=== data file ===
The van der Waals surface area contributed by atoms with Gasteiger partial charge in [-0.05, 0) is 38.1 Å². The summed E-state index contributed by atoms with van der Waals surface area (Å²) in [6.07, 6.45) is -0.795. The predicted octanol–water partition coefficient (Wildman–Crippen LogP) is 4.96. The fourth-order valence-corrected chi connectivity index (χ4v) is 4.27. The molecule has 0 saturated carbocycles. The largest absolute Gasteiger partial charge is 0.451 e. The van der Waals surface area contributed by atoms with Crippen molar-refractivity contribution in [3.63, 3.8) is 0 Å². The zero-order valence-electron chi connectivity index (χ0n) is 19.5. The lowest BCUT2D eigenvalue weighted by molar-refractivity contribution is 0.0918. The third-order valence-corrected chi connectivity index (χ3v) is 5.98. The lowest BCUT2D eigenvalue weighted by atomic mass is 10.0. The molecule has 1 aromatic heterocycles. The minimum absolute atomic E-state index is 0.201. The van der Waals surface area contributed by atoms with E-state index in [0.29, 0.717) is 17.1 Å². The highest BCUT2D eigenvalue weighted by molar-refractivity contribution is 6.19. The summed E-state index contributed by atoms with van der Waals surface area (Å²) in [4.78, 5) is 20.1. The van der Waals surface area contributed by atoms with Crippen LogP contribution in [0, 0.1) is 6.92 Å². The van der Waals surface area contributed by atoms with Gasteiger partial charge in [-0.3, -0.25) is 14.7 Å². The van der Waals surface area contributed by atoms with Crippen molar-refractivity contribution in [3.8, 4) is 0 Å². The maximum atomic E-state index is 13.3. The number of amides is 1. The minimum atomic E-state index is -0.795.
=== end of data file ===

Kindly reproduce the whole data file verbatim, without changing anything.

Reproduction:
The van der Waals surface area contributed by atoms with Gasteiger partial charge in [-0.05, 0) is 38.1 Å². The summed E-state index contributed by atoms with van der Waals surface area (Å²) in [6.07, 6.45) is -0.795. The predicted octanol–water partition coefficient (Wildman–Crippen LogP) is 4.96. The fourth-order valence-corrected chi connectivity index (χ4v) is 4.27. The molecule has 0 saturated carbocycles. The largest absolute Gasteiger partial charge is 0.451 e. The van der Waals surface area contributed by atoms with Crippen molar-refractivity contribution in [3.63, 3.8) is 0 Å². The zero-order valence-electron chi connectivity index (χ0n) is 19.5. The lowest BCUT2D eigenvalue weighted by molar-refractivity contribution is 0.0918. The third-order valence-corrected chi connectivity index (χ3v) is 5.98. The lowest BCUT2D eigenvalue weighted by atomic mass is 10.0. The molecule has 1 aromatic heterocycles. The minimum absolute atomic E-state index is 0.201. The van der Waals surface area contributed by atoms with E-state index in [0.29, 0.717) is 17.1 Å². The highest BCUT2D eigenvalue weighted by molar-refractivity contribution is 6.19. The summed E-state index contributed by atoms with van der Waals surface area (Å²) in [4.78, 5) is 20.1. The van der Waals surface area contributed by atoms with Crippen LogP contribution in [0, 0.1) is 6.92 Å². The van der Waals surface area contributed by atoms with Gasteiger partial charge in [-0.3, -0.25) is 14.7 Å². The van der Waals surface area contributed by atoms with Crippen molar-refractivity contribution in [3.8, 4) is 0 Å². The maximum atomic E-state index is 13.3. The number of amides is 1. The minimum atomic E-state index is -0.795.